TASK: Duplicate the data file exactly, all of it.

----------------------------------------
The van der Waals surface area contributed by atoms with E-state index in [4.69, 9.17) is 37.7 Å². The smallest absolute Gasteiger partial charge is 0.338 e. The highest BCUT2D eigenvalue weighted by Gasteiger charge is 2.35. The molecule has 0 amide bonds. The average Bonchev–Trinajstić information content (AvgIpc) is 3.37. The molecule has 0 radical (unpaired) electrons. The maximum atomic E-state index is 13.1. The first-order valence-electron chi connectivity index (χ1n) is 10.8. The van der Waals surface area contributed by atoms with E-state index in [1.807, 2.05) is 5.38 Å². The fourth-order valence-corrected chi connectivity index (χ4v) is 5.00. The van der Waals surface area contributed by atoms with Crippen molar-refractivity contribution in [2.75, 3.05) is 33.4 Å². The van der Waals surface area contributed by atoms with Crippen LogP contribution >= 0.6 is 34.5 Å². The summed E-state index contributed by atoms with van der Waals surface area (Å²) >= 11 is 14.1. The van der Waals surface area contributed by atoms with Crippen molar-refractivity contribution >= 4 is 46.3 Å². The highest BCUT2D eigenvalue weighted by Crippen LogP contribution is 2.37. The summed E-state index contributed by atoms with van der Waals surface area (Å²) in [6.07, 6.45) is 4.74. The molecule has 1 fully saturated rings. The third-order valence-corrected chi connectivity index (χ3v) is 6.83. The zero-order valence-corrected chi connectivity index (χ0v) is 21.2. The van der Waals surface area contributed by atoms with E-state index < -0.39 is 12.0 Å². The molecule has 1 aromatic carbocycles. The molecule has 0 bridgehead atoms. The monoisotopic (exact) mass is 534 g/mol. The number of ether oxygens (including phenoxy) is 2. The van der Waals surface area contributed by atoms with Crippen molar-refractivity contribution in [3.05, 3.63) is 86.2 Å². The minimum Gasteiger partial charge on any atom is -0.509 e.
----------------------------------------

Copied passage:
The van der Waals surface area contributed by atoms with E-state index in [4.69, 9.17) is 37.7 Å². The smallest absolute Gasteiger partial charge is 0.338 e. The highest BCUT2D eigenvalue weighted by Gasteiger charge is 2.35. The molecule has 0 amide bonds. The average Bonchev–Trinajstić information content (AvgIpc) is 3.37. The molecule has 0 radical (unpaired) electrons. The maximum atomic E-state index is 13.1. The first-order valence-electron chi connectivity index (χ1n) is 10.8. The van der Waals surface area contributed by atoms with E-state index in [1.807, 2.05) is 5.38 Å². The fourth-order valence-corrected chi connectivity index (χ4v) is 5.00. The van der Waals surface area contributed by atoms with Crippen molar-refractivity contribution in [2.75, 3.05) is 33.4 Å². The van der Waals surface area contributed by atoms with Crippen LogP contribution >= 0.6 is 34.5 Å². The summed E-state index contributed by atoms with van der Waals surface area (Å²) >= 11 is 14.1. The van der Waals surface area contributed by atoms with Crippen molar-refractivity contribution >= 4 is 46.3 Å². The highest BCUT2D eigenvalue weighted by Crippen LogP contribution is 2.37. The summed E-state index contributed by atoms with van der Waals surface area (Å²) in [6.07, 6.45) is 4.74. The molecule has 1 fully saturated rings. The third-order valence-corrected chi connectivity index (χ3v) is 6.83. The zero-order valence-corrected chi connectivity index (χ0v) is 21.2. The van der Waals surface area contributed by atoms with E-state index < -0.39 is 12.0 Å². The molecule has 1 aromatic carbocycles. The molecule has 0 bridgehead atoms. The monoisotopic (exact) mass is 534 g/mol. The number of ether oxygens (including phenoxy) is 2. The van der Waals surface area contributed by atoms with Crippen molar-refractivity contribution in [3.05, 3.63) is 86.2 Å². The minimum Gasteiger partial charge on any atom is -0.509 e.